A report released today by the World Food Programme (WFP) and the World Bank found that poverty among refugees who received cash assistance in Turkey has fallen by half in a little over a year. Families receiving cash assistance through the European Union-funded Emergency Social Safety Net are less likely to sell their possessions, skimp on medical expenses or take their children out of school, the report says. Data also indicates that families are eating better, with more fresh vegetables, meat and dairy products. The programme helps some 1.3 million refugees and the European Union has so far channelled $1.2 billion to fund it. More information on WFP’s website.
A tea update from the Food and Agriculture Organization (FAO). They released a report today that says global tea consumption and production will keep rising over the next decade. The report says tea consumption is growing in emerging economies, particularly in China and India, driven by a combination of higher incomes and the diversification of tea products which includes herbal teas, fruit fusions and gourmet teas. The report notes that the growing demand for tea will create new rural income opportunities and improve food security in tea‑producing countries. More information on the FAO’s website.
**Press Conferences Today
Right after I’m done here, there will be a briefing by Brendan Varma, the Spokesperson for the President of the General Assembly, and his guest will be Pita Taufatofua, the Olympic athlete from Tonga who made a memorable entrance at the opening ceremonies in both the most recent Summer and Winter Olympics. He will talk about his participation in the President of the General Assembly’s Youth Dialogue tomorrow, as well as his work with youth in the Pacific. Then, at 5 p.m., there will be a briefing here by the Permanent Representative of Georgia to United Nations, Ambassador Kaha Imnadze, and that is on recent announcements by the Syrian Government. That’s it from me. Richard Roth, I think, yes.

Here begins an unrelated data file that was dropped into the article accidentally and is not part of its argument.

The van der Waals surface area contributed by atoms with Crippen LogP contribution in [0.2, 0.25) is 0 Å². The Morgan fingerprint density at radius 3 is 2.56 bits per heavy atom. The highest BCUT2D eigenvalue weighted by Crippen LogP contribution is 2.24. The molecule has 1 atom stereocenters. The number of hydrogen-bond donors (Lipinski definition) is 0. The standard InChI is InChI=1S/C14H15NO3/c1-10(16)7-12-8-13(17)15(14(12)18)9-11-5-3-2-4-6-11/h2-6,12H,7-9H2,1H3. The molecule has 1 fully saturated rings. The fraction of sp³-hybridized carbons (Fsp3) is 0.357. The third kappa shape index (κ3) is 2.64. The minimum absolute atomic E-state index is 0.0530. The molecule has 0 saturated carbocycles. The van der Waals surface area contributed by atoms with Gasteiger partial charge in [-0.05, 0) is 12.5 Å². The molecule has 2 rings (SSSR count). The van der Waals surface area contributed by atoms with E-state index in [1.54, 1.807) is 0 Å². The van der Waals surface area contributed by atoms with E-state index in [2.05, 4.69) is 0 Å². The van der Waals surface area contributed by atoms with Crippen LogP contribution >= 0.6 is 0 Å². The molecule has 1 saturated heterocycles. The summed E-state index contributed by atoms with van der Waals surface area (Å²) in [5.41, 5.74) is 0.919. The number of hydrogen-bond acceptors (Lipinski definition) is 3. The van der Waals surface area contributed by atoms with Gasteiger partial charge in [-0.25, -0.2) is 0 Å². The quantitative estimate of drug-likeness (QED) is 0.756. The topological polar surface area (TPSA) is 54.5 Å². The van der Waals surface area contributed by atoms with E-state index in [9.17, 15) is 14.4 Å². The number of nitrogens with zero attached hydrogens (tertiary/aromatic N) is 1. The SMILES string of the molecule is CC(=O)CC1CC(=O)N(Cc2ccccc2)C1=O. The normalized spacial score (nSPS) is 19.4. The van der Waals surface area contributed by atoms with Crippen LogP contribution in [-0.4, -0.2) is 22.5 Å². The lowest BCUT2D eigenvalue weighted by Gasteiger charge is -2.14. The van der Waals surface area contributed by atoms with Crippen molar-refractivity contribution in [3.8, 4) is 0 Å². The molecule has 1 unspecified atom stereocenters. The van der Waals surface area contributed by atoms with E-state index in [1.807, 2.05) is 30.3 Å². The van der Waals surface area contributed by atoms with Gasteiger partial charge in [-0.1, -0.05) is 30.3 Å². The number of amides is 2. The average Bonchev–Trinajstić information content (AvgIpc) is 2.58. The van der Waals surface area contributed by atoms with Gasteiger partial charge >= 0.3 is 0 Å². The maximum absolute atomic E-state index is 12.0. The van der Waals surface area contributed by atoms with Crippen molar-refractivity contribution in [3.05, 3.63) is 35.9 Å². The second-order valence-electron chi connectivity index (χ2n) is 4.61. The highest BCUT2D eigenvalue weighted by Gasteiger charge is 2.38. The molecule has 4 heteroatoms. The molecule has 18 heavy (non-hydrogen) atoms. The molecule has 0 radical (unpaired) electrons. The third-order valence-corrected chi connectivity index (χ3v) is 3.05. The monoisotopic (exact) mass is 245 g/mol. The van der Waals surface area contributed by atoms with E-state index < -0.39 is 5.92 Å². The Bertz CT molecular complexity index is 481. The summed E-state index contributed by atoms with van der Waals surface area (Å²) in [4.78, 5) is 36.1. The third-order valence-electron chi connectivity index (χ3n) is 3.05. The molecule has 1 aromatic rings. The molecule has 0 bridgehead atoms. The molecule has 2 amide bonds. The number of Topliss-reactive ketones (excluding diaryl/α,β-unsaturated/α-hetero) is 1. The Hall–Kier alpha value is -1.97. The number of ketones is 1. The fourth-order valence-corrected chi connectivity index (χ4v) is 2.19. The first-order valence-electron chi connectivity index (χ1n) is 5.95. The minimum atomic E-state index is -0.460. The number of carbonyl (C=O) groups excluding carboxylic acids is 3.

**Questions and Answers
Question: Nice to be back. Stéphane, I realize things are in the shadows, but what can you tell us about any or if UN involvement with the visit of the high‑ranking North Korean official? Has the UN been approached to use the premises for a meeting with Secretary of State Pompeo and North Korean guests, and what is the Secretary‑General's comment on the fact that talks have sped up towards the prospect of a summit meeting?
Spokesman: We have been checking. I'm so far not aware of any specific requests to use the premises. We have heard of reports of the North Korean official coming to New York. If I find out anything I will let you know. You know, obviously, the Secretary‑General is pleased that the summit seems to be now back on track. I think, as he said in Geneva at the end of last week when asked about the situation regarding the summit: nerves of steel; and I think that's what we all need. Yes, sir.